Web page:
There are a ton of opportunities for police forces to use drones in creative ways to protect people and save lives. In areas where the police force is stretched a bit thin, drones could help monitor and keep neighborhoods safer, analyze crowds to make sure events don’t get too rowdy or to search for victims after a natural disaster. But, there are also very serious potential drawbacks to consider.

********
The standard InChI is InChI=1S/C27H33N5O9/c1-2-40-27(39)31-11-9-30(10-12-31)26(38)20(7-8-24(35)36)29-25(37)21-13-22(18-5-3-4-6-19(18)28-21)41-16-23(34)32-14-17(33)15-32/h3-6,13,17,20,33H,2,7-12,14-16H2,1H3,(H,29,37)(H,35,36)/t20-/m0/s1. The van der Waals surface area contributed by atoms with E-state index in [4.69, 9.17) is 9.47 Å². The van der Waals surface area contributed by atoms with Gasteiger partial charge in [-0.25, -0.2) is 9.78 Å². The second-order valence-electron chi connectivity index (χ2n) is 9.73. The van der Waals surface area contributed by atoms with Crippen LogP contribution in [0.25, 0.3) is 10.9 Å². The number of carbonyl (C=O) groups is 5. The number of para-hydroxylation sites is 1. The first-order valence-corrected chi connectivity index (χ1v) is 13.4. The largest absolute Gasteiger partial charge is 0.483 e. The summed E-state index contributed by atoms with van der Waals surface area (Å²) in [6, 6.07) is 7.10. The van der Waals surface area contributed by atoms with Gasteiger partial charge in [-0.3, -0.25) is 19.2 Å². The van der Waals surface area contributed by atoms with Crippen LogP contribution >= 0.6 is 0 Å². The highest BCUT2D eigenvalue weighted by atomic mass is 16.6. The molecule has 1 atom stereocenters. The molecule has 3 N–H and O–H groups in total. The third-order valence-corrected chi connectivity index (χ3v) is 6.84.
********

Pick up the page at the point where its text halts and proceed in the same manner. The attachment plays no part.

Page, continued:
There are a lot of reasons why police departments using drone surveillance sounds like a bad idea. First and foremost, there’s no transparency around Axon’s proprietary AI, so the public has no idea how accurate or unbiased it is. With AI, you get out what you put in, and if your predictive policing data is biased against minorities, that pattern will continue. And if you thought mere drone surveillance was unsettling, here’s another chilling fact: In 2015, North Dakota became the first state